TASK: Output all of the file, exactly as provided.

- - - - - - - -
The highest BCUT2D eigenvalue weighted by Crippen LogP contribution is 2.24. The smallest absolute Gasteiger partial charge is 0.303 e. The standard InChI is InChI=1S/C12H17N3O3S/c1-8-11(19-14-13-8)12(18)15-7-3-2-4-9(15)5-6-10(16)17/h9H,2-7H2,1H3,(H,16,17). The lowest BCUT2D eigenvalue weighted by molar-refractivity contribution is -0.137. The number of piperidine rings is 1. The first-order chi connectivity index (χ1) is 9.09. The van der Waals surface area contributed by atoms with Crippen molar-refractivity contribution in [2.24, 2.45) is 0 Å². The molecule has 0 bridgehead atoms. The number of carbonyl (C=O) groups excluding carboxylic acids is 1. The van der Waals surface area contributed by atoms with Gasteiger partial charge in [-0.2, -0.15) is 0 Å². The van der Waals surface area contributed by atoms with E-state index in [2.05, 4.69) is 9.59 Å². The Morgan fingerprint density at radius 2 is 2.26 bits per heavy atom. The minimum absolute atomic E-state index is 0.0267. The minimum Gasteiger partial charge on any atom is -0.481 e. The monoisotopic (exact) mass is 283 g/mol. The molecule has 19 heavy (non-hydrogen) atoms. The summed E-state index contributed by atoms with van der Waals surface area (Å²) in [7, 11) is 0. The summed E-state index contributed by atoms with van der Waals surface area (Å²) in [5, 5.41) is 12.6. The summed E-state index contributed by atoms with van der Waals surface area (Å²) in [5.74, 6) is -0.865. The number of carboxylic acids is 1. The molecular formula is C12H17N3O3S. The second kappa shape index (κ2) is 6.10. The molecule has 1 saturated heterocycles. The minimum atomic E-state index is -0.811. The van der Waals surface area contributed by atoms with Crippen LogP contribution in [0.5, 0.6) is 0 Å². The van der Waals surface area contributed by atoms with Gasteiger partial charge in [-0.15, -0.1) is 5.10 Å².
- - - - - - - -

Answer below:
The highest BCUT2D eigenvalue weighted by Crippen LogP contribution is 2.24. The smallest absolute Gasteiger partial charge is 0.303 e. The standard InChI is InChI=1S/C12H17N3O3S/c1-8-11(19-14-13-8)12(18)15-7-3-2-4-9(15)5-6-10(16)17/h9H,2-7H2,1H3,(H,16,17). The lowest BCUT2D eigenvalue weighted by molar-refractivity contribution is -0.137. The number of piperidine rings is 1. The first-order chi connectivity index (χ1) is 9.09. The van der Waals surface area contributed by atoms with Crippen molar-refractivity contribution in [2.24, 2.45) is 0 Å². The molecule has 0 bridgehead atoms. The number of carbonyl (C=O) groups excluding carboxylic acids is 1. The van der Waals surface area contributed by atoms with Gasteiger partial charge in [-0.2, -0.15) is 0 Å². The van der Waals surface area contributed by atoms with E-state index in [2.05, 4.69) is 9.59 Å². The Morgan fingerprint density at radius 2 is 2.26 bits per heavy atom. The minimum absolute atomic E-state index is 0.0267. The minimum Gasteiger partial charge on any atom is -0.481 e. The monoisotopic (exact) mass is 283 g/mol. The molecule has 19 heavy (non-hydrogen) atoms. The summed E-state index contributed by atoms with van der Waals surface area (Å²) in [7, 11) is 0. The summed E-state index contributed by atoms with van der Waals surface area (Å²) in [5, 5.41) is 12.6. The summed E-state index contributed by atoms with van der Waals surface area (Å²) in [5.74, 6) is -0.865. The number of carboxylic acids is 1. The molecular formula is C12H17N3O3S. The second kappa shape index (κ2) is 6.10. The molecule has 1 saturated heterocycles. The minimum atomic E-state index is -0.811. The van der Waals surface area contributed by atoms with Crippen LogP contribution in [0.5, 0.6) is 0 Å². The van der Waals surface area contributed by atoms with Gasteiger partial charge in [-0.15, -0.1) is 5.10 Å².